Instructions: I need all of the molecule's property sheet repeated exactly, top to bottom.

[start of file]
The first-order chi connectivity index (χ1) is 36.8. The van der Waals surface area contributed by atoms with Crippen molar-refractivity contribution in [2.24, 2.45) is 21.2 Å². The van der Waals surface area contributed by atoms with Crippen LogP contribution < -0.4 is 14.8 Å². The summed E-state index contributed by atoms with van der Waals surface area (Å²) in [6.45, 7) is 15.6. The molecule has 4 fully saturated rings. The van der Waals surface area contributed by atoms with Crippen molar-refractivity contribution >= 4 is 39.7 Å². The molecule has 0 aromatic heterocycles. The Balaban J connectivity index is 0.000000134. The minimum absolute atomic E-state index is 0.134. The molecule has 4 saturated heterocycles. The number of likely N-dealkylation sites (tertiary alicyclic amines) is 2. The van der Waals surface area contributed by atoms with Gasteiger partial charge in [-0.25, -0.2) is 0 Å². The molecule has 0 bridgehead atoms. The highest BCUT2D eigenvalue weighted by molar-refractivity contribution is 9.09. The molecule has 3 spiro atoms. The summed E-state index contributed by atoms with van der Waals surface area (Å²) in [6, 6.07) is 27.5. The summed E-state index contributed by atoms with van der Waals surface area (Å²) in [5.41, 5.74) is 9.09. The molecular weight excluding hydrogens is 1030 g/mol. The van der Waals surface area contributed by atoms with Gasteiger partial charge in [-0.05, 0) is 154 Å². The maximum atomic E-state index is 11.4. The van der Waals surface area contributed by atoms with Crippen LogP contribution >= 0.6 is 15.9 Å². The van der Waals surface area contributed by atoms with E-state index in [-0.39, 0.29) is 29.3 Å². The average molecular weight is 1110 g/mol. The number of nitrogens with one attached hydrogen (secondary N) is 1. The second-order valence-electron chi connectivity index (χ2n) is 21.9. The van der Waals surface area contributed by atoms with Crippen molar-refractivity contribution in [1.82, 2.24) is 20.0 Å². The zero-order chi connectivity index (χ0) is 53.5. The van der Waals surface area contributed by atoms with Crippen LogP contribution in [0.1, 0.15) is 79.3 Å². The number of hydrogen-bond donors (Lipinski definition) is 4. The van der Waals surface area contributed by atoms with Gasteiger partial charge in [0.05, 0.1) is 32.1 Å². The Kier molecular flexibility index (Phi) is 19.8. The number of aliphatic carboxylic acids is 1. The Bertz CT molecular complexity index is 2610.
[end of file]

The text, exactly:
The first-order chi connectivity index (χ1) is 36.8. The van der Waals surface area contributed by atoms with Crippen molar-refractivity contribution in [2.24, 2.45) is 21.2 Å². The van der Waals surface area contributed by atoms with Crippen LogP contribution < -0.4 is 14.8 Å². The summed E-state index contributed by atoms with van der Waals surface area (Å²) in [6.45, 7) is 15.6. The molecule has 4 fully saturated rings. The van der Waals surface area contributed by atoms with Crippen molar-refractivity contribution >= 4 is 39.7 Å². The molecule has 0 aromatic heterocycles. The Balaban J connectivity index is 0.000000134. The minimum absolute atomic E-state index is 0.134. The molecule has 4 saturated heterocycles. The number of likely N-dealkylation sites (tertiary alicyclic amines) is 2. The van der Waals surface area contributed by atoms with Gasteiger partial charge in [-0.25, -0.2) is 0 Å². The molecule has 0 bridgehead atoms. The highest BCUT2D eigenvalue weighted by molar-refractivity contribution is 9.09. The molecule has 3 spiro atoms. The summed E-state index contributed by atoms with van der Waals surface area (Å²) in [6, 6.07) is 27.5. The summed E-state index contributed by atoms with van der Waals surface area (Å²) in [5.41, 5.74) is 9.09. The molecular weight excluding hydrogens is 1030 g/mol. The van der Waals surface area contributed by atoms with Gasteiger partial charge in [-0.05, 0) is 154 Å². The maximum atomic E-state index is 11.4. The van der Waals surface area contributed by atoms with Crippen LogP contribution >= 0.6 is 15.9 Å². The van der Waals surface area contributed by atoms with E-state index in [-0.39, 0.29) is 29.3 Å². The average molecular weight is 1110 g/mol. The number of nitrogens with one attached hydrogen (secondary N) is 1. The second-order valence-electron chi connectivity index (χ2n) is 21.9. The van der Waals surface area contributed by atoms with Crippen molar-refractivity contribution in [1.82, 2.24) is 20.0 Å². The zero-order chi connectivity index (χ0) is 53.5. The van der Waals surface area contributed by atoms with Crippen LogP contribution in [0.1, 0.15) is 79.3 Å². The number of hydrogen-bond donors (Lipinski definition) is 4. The van der Waals surface area contributed by atoms with Gasteiger partial charge in [0.05, 0.1) is 32.1 Å². The Kier molecular flexibility index (Phi) is 19.8. The number of aliphatic carboxylic acids is 1. The Bertz CT molecular complexity index is 2610.